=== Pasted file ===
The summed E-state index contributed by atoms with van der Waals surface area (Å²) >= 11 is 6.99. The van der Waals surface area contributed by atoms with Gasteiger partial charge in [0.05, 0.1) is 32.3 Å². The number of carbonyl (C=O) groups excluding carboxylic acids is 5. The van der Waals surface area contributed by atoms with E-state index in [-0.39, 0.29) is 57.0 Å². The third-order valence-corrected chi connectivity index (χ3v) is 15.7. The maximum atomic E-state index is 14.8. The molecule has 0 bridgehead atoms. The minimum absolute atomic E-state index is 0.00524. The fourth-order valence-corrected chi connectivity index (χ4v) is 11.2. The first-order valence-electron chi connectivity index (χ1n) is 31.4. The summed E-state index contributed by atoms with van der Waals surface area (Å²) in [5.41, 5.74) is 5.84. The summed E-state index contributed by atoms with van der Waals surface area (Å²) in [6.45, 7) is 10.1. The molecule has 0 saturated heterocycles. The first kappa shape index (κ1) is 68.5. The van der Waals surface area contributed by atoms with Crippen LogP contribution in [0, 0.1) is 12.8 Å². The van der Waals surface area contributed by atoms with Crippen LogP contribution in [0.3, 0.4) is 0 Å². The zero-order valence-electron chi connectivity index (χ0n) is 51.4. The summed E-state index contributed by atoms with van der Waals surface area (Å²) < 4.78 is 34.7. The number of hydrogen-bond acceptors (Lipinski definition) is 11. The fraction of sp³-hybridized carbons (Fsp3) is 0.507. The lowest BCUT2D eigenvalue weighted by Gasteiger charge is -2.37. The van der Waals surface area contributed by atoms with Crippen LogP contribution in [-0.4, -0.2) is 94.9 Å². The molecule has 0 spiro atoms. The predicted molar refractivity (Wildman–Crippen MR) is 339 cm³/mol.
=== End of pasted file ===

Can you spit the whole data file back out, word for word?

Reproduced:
The summed E-state index contributed by atoms with van der Waals surface area (Å²) >= 11 is 6.99. The van der Waals surface area contributed by atoms with Gasteiger partial charge in [0.05, 0.1) is 32.3 Å². The number of carbonyl (C=O) groups excluding carboxylic acids is 5. The van der Waals surface area contributed by atoms with E-state index in [-0.39, 0.29) is 57.0 Å². The third-order valence-corrected chi connectivity index (χ3v) is 15.7. The maximum atomic E-state index is 14.8. The molecule has 0 bridgehead atoms. The minimum absolute atomic E-state index is 0.00524. The fourth-order valence-corrected chi connectivity index (χ4v) is 11.2. The first-order valence-electron chi connectivity index (χ1n) is 31.4. The summed E-state index contributed by atoms with van der Waals surface area (Å²) in [5.41, 5.74) is 5.84. The summed E-state index contributed by atoms with van der Waals surface area (Å²) in [6.45, 7) is 10.1. The molecule has 0 saturated heterocycles. The first kappa shape index (κ1) is 68.5. The van der Waals surface area contributed by atoms with Crippen LogP contribution in [0, 0.1) is 12.8 Å². The van der Waals surface area contributed by atoms with Crippen LogP contribution in [0.3, 0.4) is 0 Å². The zero-order valence-electron chi connectivity index (χ0n) is 51.4. The summed E-state index contributed by atoms with van der Waals surface area (Å²) < 4.78 is 34.7. The number of hydrogen-bond acceptors (Lipinski definition) is 11. The fraction of sp³-hybridized carbons (Fsp3) is 0.507. The lowest BCUT2D eigenvalue weighted by Gasteiger charge is -2.37. The van der Waals surface area contributed by atoms with Crippen LogP contribution in [-0.4, -0.2) is 94.9 Å². The molecule has 0 spiro atoms. The predicted molar refractivity (Wildman–Crippen MR) is 339 cm³/mol.